The Road to the Law Tower

In this first blog, I’d like to give you an idea of who I am, how my perspective might be unique, and  how I ended up at BU law school.

1. Who am I?

Oh great, an existential question. Well, my resume reads something like this: I graduated from Smith College in 2010, then worked in research administration at Dartmouth College’s medical school for a year and a half. During this time I also worked as a freelance writing tutor and editor, which I continue to do on a limited basis in law school. I traveled abroad to India in both high school and college, where I learned Hindi and conducted research. I volunteer as a liasion between an Indian charity, Ability Aid International India, and the church I grew up in, St. Paul’s Episcopal Church in White River Junction, Vermont.

But who I am is probably more than my resume. I’m also a big sister, a dog trainer, a cyclist, a dancer, and a poet. I’m a native Vermonter and an avid lover of all the northern states of New England. I’m a joker and a prankster. I’m bad at keeping exciting secrets, like what I’m going to get you for Christmas. I like people, especially in small groups. All this comes to one major point I intend to make in my blog as a whole: you will still be you in law school, you’ll just be a busy version of you. You should plan accordingly.

2. How did I end up at BU Law?

My path to law school is probably a little different than most peoples’. During the years following college when I was working, I discovered that I am happiest when I have enough to do, and work that is challenging enough to keep my interest. As I progressed through my first jobs, I became more and more convinced that I would need to go on to get a higher degree if I were to reach the level of challenge and responsibility in my work that I desired. Once I reached this conclusion, I began looking at options.

For a while, my top choice for my next degree was an MSN in nursing. I wanted to pursue nursing because I like working with people, I believe in quality health care, and I liked working in a hospital environment. However, my boss, Dr. Paul Holtzheimer, encouraged me to look into degrees that would lead me to a career with more ongoing learning and research, because he saw a curiosity in me that he though might not be satisfied by a career in nursing. Dr. Holtzheimer imagined that I would be a good doctor. I knew from experience, thought, that the study of challenging science often goes slowly for me, so I felt that I would struggle with certain parts of medical school. This led me to ask myself - ‘well, what am I good at?’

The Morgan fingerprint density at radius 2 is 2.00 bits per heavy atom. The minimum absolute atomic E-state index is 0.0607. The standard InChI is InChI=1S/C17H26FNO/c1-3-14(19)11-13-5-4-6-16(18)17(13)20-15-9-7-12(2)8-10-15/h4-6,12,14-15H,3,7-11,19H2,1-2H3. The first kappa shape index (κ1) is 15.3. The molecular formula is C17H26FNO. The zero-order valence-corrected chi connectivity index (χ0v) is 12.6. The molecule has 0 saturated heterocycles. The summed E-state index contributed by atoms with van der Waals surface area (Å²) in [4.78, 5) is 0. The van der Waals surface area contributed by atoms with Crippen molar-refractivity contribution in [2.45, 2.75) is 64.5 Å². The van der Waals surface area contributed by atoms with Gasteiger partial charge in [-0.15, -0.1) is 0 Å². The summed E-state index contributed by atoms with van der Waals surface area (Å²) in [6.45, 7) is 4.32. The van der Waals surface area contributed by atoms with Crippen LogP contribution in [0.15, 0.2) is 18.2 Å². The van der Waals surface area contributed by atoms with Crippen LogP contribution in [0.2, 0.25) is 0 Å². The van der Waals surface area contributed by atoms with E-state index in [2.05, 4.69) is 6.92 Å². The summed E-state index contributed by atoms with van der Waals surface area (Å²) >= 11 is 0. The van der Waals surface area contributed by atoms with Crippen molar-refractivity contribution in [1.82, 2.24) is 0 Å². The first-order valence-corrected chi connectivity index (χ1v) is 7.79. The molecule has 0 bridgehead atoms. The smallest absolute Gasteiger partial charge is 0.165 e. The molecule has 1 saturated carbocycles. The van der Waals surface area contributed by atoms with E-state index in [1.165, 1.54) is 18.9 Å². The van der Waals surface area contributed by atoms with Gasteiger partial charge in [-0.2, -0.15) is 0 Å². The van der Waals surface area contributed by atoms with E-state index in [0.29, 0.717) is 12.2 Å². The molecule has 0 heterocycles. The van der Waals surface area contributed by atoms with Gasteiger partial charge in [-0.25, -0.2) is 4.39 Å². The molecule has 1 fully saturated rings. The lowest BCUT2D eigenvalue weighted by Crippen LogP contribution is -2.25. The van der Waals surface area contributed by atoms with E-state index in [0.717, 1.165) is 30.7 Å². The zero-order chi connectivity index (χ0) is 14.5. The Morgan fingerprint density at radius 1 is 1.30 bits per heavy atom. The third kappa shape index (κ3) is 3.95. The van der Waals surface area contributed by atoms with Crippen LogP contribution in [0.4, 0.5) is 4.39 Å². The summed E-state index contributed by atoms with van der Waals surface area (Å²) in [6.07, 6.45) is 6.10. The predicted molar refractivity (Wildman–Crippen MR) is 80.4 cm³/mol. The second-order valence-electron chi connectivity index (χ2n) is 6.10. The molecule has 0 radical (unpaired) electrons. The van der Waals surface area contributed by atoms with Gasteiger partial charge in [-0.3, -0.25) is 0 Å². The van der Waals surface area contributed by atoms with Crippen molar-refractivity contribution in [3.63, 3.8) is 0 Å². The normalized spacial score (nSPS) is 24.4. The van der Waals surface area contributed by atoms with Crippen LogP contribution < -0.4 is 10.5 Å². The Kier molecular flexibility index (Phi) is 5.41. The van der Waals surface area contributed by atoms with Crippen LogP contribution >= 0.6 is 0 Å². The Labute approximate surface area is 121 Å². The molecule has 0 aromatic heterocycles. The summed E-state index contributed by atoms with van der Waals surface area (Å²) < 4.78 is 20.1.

Eventually, I came to look at my goals and options for a career in a comprehensive way. I was lucky to get advice from a great career counselor, who encouraged me to explore law as an option because she though it would be a good fit for my skills and personality. I then took some time to do “the flower exercise“, which I found in Richard N. Bolles’ book What Color Is Your Parachute? In this exercise, I considered all the things I was looking for in a career: what skills I wanted to use, in what environment I wanted to work, where I might want to work geographically, what level of responsibility I wanted to take on, what salary range I wanted to fall within, what kind of people I wanted to work with, and what my personal passions, goals, and values were. When I finished the exercise, I could see that a career in law would indeed be a good fit for me. I could see that I could still pursue my current interest in health care, and also be open to new fields of interest that I could discover while in law school.

Throughout my application process I considered the location, rank, and specialty areas of law schools. In the end, my decision to go to BU was informed by all of these things, as well as by BU’s reputation for having excellent teachers. So far,  I am happy with my decision to attend law school in general, and I am glad to have chosen BU as my school. My point about the application process is generally that it is helpful to be reflective. Please see Stephan Pastis’ illustration of the depth of reflection one should use before making a big commitment:

Pearls Before Swine

Pearls Before Swine, October 23, 2012, (last visited November 14, 2012).


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